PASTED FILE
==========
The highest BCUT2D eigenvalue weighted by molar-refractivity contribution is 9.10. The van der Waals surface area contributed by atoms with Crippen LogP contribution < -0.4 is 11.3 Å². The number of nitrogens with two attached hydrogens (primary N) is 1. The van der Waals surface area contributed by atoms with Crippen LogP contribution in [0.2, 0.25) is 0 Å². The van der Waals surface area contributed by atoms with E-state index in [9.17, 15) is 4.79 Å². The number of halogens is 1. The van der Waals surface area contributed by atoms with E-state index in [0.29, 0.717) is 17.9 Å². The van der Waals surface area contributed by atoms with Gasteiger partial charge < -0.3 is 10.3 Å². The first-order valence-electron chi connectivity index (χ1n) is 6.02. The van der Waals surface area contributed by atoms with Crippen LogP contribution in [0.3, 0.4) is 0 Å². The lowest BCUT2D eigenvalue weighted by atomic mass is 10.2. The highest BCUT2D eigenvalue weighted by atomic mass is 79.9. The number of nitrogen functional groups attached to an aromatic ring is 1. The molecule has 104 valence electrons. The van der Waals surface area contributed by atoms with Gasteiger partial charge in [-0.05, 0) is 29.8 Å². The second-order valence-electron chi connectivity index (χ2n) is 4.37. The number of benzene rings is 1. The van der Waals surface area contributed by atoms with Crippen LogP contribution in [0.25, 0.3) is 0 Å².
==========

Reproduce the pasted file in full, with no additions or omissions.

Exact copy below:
The highest BCUT2D eigenvalue weighted by molar-refractivity contribution is 9.10. The van der Waals surface area contributed by atoms with Crippen LogP contribution < -0.4 is 11.3 Å². The number of nitrogens with two attached hydrogens (primary N) is 1. The van der Waals surface area contributed by atoms with Crippen LogP contribution in [0.2, 0.25) is 0 Å². The van der Waals surface area contributed by atoms with E-state index in [9.17, 15) is 4.79 Å². The number of halogens is 1. The van der Waals surface area contributed by atoms with E-state index in [0.29, 0.717) is 17.9 Å². The van der Waals surface area contributed by atoms with Gasteiger partial charge < -0.3 is 10.3 Å². The first-order valence-electron chi connectivity index (χ1n) is 6.02. The van der Waals surface area contributed by atoms with Crippen LogP contribution in [0.3, 0.4) is 0 Å². The lowest BCUT2D eigenvalue weighted by atomic mass is 10.2. The highest BCUT2D eigenvalue weighted by atomic mass is 79.9. The number of nitrogen functional groups attached to an aromatic ring is 1. The molecule has 104 valence electrons. The van der Waals surface area contributed by atoms with Gasteiger partial charge in [-0.05, 0) is 29.8 Å². The second-order valence-electron chi connectivity index (χ2n) is 4.37. The number of benzene rings is 1. The van der Waals surface area contributed by atoms with Crippen LogP contribution in [0.25, 0.3) is 0 Å².